We’re not sure how much closer this actually gets us to understanding the production version of the Taycan, though it does seem to indicate that the company is keen on keeping customers interested in the looks offered by the original Mission E concept (below). Officially, all Porsche has said is that the EV will use two permanently synchronous motors to achieve a combined output in the neighborhood of 600 horsepower and is targeting 310 miles of range (on the European cycle) with impressive fast-charging capabilities.

We’ll likely get another round of teasers in the coming months before Porsche officially unveils the Taycan to the public this September, likely at the Frankfurt Auto Show.

[Images: Porsche]

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13 Comments on “2020 Porsche Taycan Timidly Teased Via New Design Sketches...”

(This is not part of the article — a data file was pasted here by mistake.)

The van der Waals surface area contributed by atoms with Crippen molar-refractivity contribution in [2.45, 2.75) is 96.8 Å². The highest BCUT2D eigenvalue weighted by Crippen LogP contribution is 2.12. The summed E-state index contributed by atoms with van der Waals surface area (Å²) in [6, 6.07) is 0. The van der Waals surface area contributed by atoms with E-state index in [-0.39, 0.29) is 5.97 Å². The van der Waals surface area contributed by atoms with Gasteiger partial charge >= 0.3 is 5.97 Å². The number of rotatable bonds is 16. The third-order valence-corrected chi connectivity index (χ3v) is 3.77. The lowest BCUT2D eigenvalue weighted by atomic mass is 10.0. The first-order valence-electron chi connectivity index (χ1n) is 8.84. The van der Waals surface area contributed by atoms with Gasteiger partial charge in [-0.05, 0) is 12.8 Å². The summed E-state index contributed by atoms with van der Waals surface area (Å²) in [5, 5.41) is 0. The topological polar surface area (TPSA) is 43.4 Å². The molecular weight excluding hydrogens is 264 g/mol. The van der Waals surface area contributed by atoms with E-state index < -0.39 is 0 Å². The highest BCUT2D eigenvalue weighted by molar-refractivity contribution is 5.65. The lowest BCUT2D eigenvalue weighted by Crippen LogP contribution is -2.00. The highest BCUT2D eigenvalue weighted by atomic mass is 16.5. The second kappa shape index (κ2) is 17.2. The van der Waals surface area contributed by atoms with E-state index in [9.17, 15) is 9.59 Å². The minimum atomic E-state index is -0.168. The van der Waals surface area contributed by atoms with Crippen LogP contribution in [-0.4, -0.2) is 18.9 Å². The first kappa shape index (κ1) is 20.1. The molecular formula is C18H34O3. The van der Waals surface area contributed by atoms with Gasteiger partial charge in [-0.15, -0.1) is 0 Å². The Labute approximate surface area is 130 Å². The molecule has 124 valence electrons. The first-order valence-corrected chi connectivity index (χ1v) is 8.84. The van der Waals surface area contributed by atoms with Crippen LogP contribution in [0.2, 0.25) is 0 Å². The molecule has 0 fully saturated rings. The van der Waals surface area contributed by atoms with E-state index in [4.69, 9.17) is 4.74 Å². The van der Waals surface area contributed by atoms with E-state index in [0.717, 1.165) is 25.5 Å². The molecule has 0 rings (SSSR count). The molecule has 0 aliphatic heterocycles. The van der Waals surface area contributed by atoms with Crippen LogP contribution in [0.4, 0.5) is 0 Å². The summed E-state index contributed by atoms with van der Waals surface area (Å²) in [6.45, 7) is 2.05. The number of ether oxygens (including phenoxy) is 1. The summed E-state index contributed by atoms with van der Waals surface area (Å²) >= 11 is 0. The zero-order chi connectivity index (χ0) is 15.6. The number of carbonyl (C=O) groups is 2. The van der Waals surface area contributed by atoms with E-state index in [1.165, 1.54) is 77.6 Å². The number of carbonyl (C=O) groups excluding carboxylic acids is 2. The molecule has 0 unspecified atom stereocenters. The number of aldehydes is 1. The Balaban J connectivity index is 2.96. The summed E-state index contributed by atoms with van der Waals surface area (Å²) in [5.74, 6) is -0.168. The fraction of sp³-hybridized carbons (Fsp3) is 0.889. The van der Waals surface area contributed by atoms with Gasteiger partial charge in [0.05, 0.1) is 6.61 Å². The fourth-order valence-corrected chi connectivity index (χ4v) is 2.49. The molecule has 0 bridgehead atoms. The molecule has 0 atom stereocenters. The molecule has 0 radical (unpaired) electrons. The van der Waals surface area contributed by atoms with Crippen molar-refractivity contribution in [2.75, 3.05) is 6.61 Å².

• avatar

    “Because my NiCd drill from 1978 exhibited considerable memory effect, I’m pretty sure that Porsche won’t sell any electric Taycans, ever. I mean, is this a joke? Let’s face it, corded tools are just better for ultimate torque. You’ll never see cordless tools of any type on any serious job site.”

    – TTAC Luddites

  • avatar

    Tesla had better get its’ act together very quickly.

    • 0 avatar
      SCE to AUX

      For perspective, in the US Tesla already outsells all of Porsche by a ratio of 3.3 to 1.

      I doubt that a single model from Porshe gives Tesla anything to worry about.

      • 0 avatar

        I suspect it’s going to be in a price class above the Model S. Add ADM to the price and it’s going to probably be up there with the higher end 911s. I want one, but I wonder how long it will take to get it and what it’s going to cost.

      • 0 avatar

        Probably should have made my point clearer.

        Right now, people put up with Tesla’s bulls**t quality issues and Musk’s Twitter circus because the product’s unique. But it won’t be unique for long. And the new stuff that’s coming soon to market will be made by companies that aren’t trying to figure out how to build an automobile on the fly.